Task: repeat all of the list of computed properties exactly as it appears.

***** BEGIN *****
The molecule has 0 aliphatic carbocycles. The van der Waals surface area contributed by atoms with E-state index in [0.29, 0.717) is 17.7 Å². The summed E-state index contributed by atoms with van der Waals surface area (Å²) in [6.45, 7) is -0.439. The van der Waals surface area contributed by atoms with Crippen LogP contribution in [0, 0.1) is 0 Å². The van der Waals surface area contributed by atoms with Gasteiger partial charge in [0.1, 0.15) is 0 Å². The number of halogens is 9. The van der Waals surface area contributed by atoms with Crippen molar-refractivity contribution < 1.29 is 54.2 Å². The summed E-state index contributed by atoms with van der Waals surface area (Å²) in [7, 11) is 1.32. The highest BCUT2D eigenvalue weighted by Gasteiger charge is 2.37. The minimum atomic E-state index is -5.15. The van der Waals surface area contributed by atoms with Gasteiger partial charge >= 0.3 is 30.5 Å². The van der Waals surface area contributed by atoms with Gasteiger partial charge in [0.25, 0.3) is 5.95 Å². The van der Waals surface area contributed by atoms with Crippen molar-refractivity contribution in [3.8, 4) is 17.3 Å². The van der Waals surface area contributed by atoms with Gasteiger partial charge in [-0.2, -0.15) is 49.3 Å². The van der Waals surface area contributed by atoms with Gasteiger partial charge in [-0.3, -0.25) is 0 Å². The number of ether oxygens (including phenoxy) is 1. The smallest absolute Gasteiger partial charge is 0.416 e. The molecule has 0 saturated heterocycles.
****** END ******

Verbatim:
The molecule has 0 aliphatic carbocycles. The van der Waals surface area contributed by atoms with E-state index in [0.29, 0.717) is 17.7 Å². The summed E-state index contributed by atoms with van der Waals surface area (Å²) in [6.45, 7) is -0.439. The van der Waals surface area contributed by atoms with Crippen LogP contribution in [0, 0.1) is 0 Å². The van der Waals surface area contributed by atoms with Gasteiger partial charge in [0.1, 0.15) is 0 Å². The number of halogens is 9. The van der Waals surface area contributed by atoms with Crippen molar-refractivity contribution < 1.29 is 54.2 Å². The summed E-state index contributed by atoms with van der Waals surface area (Å²) in [7, 11) is 1.32. The highest BCUT2D eigenvalue weighted by Gasteiger charge is 2.37. The minimum atomic E-state index is -5.15. The van der Waals surface area contributed by atoms with Gasteiger partial charge >= 0.3 is 30.5 Å². The van der Waals surface area contributed by atoms with Gasteiger partial charge in [0.25, 0.3) is 5.95 Å². The van der Waals surface area contributed by atoms with Crippen molar-refractivity contribution in [3.8, 4) is 17.3 Å². The van der Waals surface area contributed by atoms with Gasteiger partial charge in [-0.2, -0.15) is 49.3 Å². The van der Waals surface area contributed by atoms with Gasteiger partial charge in [-0.3, -0.25) is 0 Å². The number of ether oxygens (including phenoxy) is 1. The smallest absolute Gasteiger partial charge is 0.416 e. The molecule has 0 saturated heterocycles.